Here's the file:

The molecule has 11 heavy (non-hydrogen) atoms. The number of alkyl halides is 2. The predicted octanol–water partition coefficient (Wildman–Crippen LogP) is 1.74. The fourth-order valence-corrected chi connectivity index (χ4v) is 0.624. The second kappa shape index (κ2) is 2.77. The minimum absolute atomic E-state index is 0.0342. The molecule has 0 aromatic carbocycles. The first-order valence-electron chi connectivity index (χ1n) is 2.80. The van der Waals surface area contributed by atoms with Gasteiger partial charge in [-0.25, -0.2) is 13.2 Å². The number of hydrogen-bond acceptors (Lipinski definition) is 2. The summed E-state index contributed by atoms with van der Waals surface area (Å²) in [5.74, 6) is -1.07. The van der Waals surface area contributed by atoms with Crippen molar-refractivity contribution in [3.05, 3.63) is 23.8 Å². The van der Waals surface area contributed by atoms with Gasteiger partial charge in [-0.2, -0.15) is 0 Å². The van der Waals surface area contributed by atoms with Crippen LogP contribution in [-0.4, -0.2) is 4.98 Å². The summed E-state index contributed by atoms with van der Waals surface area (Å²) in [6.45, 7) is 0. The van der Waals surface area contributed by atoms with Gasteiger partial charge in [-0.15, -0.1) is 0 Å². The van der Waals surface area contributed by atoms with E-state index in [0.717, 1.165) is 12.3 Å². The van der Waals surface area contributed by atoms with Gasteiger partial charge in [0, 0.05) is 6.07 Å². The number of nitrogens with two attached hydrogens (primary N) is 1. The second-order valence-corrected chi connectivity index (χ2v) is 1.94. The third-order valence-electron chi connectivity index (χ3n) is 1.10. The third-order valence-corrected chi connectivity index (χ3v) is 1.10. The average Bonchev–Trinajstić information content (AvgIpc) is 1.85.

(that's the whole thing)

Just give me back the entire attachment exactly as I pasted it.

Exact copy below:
The molecule has 11 heavy (non-hydrogen) atoms. The number of alkyl halides is 2. The predicted octanol–water partition coefficient (Wildman–Crippen LogP) is 1.74. The fourth-order valence-corrected chi connectivity index (χ4v) is 0.624. The second kappa shape index (κ2) is 2.77. The minimum absolute atomic E-state index is 0.0342. The molecule has 0 aromatic carbocycles. The first-order valence-electron chi connectivity index (χ1n) is 2.80. The van der Waals surface area contributed by atoms with Gasteiger partial charge in [-0.25, -0.2) is 13.2 Å². The number of hydrogen-bond acceptors (Lipinski definition) is 2. The summed E-state index contributed by atoms with van der Waals surface area (Å²) in [5.74, 6) is -1.07. The van der Waals surface area contributed by atoms with Crippen molar-refractivity contribution in [3.05, 3.63) is 23.8 Å². The van der Waals surface area contributed by atoms with Gasteiger partial charge in [-0.2, -0.15) is 0 Å². The van der Waals surface area contributed by atoms with Crippen LogP contribution in [-0.4, -0.2) is 4.98 Å². The summed E-state index contributed by atoms with van der Waals surface area (Å²) in [6.45, 7) is 0. The van der Waals surface area contributed by atoms with Gasteiger partial charge in [-0.15, -0.1) is 0 Å². The van der Waals surface area contributed by atoms with E-state index in [0.717, 1.165) is 12.3 Å². The van der Waals surface area contributed by atoms with Gasteiger partial charge in [0, 0.05) is 6.07 Å². The number of nitrogens with two attached hydrogens (primary N) is 1. The second-order valence-corrected chi connectivity index (χ2v) is 1.94. The third-order valence-electron chi connectivity index (χ3n) is 1.10. The third-order valence-corrected chi connectivity index (χ3v) is 1.10. The average Bonchev–Trinajstić information content (AvgIpc) is 1.85.